In the past decades, there has been a surge in interest in the study of language complexity in second language (L2) research. In this article we provide an overview of current theoretical and methodological practices in L2 complexity research, while simultaneously framing these within the broader scientific interest into the notion of complexity. In addition to focusing on the role of complexity in L2 research, we trace how language complexity has figured in formal theoretical and typological linguistics. It is argued that L2 complexity research has often adopted a reductionist approach to the construct, both in terms of its definition and its operationalization. As such, previous L2 research has often confused related but conceptually distinct and operationally separable notions, such as relative and absolute complexity, and it has overemphasized syntactic and lexical forms of complexity at the expense of complexity related to morphology or linguistic interface phenomena. We then discuss a collection of five empirical studies which react to several of these issues by highlighting hitherto underexplored forms of complexity, adopting an explicitly cross-linguistic perspective or by proposing novel forms of L2 complexity measurement.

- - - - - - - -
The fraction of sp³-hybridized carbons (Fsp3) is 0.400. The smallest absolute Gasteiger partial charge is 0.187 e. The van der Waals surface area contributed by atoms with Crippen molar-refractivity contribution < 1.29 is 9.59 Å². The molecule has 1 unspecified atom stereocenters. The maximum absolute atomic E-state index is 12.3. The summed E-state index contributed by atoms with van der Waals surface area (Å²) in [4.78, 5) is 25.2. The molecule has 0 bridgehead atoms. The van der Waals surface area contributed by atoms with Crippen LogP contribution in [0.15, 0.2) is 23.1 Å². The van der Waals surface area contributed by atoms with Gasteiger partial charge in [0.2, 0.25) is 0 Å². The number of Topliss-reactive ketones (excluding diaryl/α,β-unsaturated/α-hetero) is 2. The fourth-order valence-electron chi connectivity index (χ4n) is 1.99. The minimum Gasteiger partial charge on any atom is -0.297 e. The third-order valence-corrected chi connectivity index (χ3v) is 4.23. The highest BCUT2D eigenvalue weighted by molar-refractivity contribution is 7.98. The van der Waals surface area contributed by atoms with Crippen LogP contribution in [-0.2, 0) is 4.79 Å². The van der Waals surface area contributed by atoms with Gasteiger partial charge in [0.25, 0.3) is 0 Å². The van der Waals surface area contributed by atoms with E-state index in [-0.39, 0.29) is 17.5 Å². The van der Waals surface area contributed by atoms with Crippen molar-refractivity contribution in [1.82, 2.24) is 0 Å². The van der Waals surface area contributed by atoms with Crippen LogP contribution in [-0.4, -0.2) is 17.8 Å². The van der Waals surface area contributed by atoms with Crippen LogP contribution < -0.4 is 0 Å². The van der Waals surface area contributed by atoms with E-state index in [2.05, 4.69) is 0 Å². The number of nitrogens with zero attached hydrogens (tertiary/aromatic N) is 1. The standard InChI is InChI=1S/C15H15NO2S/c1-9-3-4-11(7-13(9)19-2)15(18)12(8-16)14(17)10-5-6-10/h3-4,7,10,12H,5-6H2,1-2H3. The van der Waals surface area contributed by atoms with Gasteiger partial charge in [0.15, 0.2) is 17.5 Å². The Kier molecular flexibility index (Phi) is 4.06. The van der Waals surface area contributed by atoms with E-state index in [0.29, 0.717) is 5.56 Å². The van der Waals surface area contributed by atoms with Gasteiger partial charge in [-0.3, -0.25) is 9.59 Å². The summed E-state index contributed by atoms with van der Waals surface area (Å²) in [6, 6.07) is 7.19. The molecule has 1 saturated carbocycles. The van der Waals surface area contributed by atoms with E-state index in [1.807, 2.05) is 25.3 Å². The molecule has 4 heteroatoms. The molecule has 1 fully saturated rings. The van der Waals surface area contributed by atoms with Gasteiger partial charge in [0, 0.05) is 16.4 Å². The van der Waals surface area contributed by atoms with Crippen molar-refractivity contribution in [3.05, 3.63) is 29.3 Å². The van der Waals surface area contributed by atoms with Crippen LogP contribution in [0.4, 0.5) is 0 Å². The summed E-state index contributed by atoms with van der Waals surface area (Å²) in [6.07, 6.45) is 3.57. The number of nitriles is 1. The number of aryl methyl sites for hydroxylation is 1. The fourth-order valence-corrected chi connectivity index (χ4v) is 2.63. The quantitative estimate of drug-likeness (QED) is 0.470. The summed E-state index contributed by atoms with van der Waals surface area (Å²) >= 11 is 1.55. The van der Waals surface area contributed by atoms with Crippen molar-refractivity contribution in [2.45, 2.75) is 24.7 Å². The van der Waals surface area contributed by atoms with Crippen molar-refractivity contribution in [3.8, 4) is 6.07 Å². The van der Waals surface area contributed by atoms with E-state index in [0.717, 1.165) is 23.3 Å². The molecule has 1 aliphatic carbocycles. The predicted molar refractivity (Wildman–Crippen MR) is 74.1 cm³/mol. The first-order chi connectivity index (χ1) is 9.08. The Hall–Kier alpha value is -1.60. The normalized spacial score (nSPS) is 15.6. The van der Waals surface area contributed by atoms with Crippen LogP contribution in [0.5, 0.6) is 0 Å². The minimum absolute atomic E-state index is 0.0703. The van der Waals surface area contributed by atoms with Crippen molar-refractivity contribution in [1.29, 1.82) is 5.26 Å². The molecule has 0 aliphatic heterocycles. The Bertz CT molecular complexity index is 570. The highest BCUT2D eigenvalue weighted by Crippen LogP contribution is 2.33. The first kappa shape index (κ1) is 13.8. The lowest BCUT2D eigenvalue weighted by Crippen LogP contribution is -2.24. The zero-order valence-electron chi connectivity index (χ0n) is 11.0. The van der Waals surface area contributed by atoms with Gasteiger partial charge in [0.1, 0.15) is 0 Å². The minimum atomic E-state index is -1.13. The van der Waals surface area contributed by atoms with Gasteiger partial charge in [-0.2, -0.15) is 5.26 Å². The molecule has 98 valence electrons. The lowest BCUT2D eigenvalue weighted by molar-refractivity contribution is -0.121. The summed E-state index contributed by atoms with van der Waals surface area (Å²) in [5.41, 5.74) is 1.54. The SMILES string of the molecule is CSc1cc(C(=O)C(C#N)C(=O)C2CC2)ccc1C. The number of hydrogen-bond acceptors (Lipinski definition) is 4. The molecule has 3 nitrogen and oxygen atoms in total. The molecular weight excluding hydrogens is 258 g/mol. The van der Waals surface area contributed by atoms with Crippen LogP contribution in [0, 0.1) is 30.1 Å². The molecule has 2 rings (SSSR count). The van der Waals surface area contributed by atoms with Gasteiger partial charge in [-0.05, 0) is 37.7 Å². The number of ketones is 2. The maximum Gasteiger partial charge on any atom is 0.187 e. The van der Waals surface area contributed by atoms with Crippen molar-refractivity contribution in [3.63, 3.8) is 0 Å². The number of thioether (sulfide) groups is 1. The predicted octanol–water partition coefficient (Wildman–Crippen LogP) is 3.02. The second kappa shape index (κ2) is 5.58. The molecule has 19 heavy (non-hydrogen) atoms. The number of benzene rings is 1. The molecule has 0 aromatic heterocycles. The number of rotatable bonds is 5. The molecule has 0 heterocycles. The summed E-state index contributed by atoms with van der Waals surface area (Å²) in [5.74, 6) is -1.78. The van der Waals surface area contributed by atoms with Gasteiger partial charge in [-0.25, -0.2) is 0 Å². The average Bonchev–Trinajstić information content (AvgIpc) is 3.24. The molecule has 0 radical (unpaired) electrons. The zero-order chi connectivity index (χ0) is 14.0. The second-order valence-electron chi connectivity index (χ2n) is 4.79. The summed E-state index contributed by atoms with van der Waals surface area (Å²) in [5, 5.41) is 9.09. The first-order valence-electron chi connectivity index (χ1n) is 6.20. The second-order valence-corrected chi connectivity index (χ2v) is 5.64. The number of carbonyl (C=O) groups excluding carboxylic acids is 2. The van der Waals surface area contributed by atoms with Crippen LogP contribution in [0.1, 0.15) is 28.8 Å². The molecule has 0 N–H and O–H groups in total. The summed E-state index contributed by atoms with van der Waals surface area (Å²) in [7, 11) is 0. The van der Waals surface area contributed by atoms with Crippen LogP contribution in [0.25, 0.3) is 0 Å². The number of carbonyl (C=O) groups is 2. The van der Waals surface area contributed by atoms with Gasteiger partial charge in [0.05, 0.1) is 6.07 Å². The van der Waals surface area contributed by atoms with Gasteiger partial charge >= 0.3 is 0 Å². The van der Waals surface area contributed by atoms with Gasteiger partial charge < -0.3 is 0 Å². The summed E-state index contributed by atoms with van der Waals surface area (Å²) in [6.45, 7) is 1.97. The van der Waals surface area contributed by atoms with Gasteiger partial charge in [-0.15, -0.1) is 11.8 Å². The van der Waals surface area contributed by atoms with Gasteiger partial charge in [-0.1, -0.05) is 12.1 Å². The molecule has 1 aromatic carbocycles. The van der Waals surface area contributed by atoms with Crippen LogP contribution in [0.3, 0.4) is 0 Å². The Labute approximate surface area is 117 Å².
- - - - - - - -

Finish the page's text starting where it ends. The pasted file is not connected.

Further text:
Original languageEnglish
Article number1
Pages (from-to)3-21
Number of pages19
JournalSecond Language Research
Issue number1
Publication statusPublished - 1 Jan 2019

    Research areas

  • Second Language Acquisition, Complexity, Linguistics, linguistic complexity, complexity measurement, cross-linguistic approaches

ID: 42667255